Jeff Caves

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Photo of Citi Field in New York
Photo Credit: Stadium Sponsorship

Not everyone can afford to sponsor a local NFL or college football team. However, there are plenty of creative ways to tie into sports radio stations, where the fans listen daily, and the investment is often much less than team sponsorships. Here are some ideas:

Pitchmen for Hire: Leverage Local Personalities

Thousands of listeners tune in to hear local sports personalities discuss their favorite teams. Hiring these “football expert” personalities to represent your business can significantly boost your ad response. Their endorsement can help you rise above the fray and double your ad response.

Get More Bang for Your Buck: Stand Out

Tie into station activities that make your brand stand out. Sponsor the local team poll on the station’s website, host a remote broadcast the day before a big game, or sponsor a charity promotion and donate to the cause. Breaking through the clutter of commercial breaks requires creativity and involvement in station activities.

Tie into Local Teams Without Sponsoring Them

You don’t have to sponsor the local team to run a promotion about them. Consider running ads offering discounts if the team wins and even more significant discounts if they lose. Your ad rep can help you phrase these promotions to avoid legal issues. True fans listen to sports radio weekly for team-related content, so tap into that passion.

Become a Title Sponsor

Be the title sponsor for interview segments with local players. If the station is conducting regular player interviews, sponsor these segments. If shows don’t run many interviews, consider sponsoring newscasts that feature excerpts from these interviews.

Hire Retired Fan Favorites

Retired players beloved by fans can be an excellent asset for your business. They are often less expensive than current stars but still hold significant appeal. Think of players like Mike Alstott, Ed “Too Tall” Jones, or Nate Newton. These personalities can do spots or appear at your location, adding a memorable touch to your advertising efforts.

Adopt a ‘Mattress Mack’ Strategy

Make an offer based on the local team’s success, like Gallery Furniture in Houston‘s Jim “Mattress Mack” McIngvale. In 2022, he offered customers double their money back if the Astros won the World Series. Such promotions generate significant publicity and engage the local community, even if the offer is temporary.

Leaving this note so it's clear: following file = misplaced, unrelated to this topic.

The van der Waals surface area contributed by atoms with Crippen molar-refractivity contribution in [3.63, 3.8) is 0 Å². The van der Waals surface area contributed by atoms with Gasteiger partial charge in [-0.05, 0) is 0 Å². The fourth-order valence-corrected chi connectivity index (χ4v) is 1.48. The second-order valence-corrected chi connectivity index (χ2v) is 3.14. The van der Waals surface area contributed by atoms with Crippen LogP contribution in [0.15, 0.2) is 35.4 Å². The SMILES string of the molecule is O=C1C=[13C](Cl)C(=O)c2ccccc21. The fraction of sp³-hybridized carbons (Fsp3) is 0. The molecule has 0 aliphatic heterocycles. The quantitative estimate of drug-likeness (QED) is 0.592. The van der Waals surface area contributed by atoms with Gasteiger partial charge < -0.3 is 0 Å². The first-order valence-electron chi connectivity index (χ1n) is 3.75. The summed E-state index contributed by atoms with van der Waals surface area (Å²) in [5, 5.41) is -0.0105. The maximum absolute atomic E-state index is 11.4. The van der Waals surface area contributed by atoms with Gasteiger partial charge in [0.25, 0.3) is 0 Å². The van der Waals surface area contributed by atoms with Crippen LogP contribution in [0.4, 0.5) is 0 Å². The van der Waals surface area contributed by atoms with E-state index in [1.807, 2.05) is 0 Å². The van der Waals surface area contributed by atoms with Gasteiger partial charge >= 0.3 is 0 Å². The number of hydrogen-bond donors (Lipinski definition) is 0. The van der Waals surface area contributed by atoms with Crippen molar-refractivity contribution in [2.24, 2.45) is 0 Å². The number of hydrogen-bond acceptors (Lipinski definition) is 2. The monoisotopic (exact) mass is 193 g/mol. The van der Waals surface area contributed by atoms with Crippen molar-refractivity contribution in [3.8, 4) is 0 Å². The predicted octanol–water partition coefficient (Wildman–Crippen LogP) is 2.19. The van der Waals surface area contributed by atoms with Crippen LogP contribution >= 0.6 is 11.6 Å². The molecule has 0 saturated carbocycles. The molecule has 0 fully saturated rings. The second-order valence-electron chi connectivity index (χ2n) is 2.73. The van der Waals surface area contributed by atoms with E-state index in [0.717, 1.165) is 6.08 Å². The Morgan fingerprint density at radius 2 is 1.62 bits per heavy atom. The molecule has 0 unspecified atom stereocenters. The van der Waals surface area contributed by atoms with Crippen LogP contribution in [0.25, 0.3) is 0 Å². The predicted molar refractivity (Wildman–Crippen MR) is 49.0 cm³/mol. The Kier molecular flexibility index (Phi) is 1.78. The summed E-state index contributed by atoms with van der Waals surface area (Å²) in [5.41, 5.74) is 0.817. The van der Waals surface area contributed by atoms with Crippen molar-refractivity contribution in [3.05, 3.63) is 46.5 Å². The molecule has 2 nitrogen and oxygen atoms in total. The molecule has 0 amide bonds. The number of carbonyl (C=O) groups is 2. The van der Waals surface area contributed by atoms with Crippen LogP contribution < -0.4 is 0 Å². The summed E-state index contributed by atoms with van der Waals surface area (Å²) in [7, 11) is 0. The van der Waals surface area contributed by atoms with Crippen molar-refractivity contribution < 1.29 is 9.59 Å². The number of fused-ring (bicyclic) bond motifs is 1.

Sponsoring a local NFL or major college football team may be out of reach for many clients. Still, numerous creative strategies exist to maximize a sports radio advertising investment. By leveraging local personalities, participating in station activities, and creatively tying your promotions to local sports teams, you can effectively break through the clutter and make a lasting impression on listeners. Engaging fans with innovative offers and memorable endorsements enhances your brand’s visibility and builds a loyal customer base.

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Caitlin Clark Media Coverage is Good for Everybody in the WNBA

By tuning in to see what Clark does, viewers are also noticing the many other great WNBA players.

John Molori

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Screengrab from ESPN's Get Up covering Caitlin Clark
Screengrab: ESPN Get Up

It’s time to talk about Caitlin Clark. The rookie guard for the WNBA’s Indiana Fever has become a legit phenomenon in the media. She has singlehandedly, and I repeat, singlehandedly put the focus on a league that has been largely ignored by mainstream sports talk shows for a quarter century.

Nobody wants to admit that one person can change a sport or a league. It is viewed as a slight to people who came before that special athlete and that special athlete’s contemporaries, but it has happened on numerous occasions, and we’ll get to that.

From a marketing and media standpoint, Caitlin Clark is a human tidal wave of interest, excitement, and anticipation. She quite literally brought tens of millions of eyes to the 2024 Women’s NCAA Basketball Tournament, and deservedly so, she will most likely earn tens of millions of endorsement dollars from a variety of corporations and their products. She has inspired congratulations and controversy, especially with her recent exclusion from the USA Basketball Women’s National team.

The reaction to Clark’s success and attention from some members of the media and WNBA players has been shocking. Tremendous commentators such as Andraya Carter, Chiney Ogwumike, and Rebecca Lobo have, at times, come off as apologists for WNBA players who are just plain jealous of Clark’s unprecedented popularity.

As ESPN’s Stephen A. Smith has explained eloquently, these critics are missing the point from a marketing and economic perspective. Clark has not only helped herself with her play, but has also brought attention and focus to women’s hoops as a whole.

By tuning in to see what Clark does, viewers are also noticing the many other great WNBA players. Clark is that rare breed of athlete who is truly changing the game, making it better and more profitable not only for herself, but for everyone involved at all levels.

On recent editions of ESPN’s First Take, Smith has gone toe to toe with Carter, Ogwumike, and Monica McNutt on the Caitlin Clark issue. The fascinating exchange between Smith and McNutt on the June 3 edition was a watershed moment in recent sports television.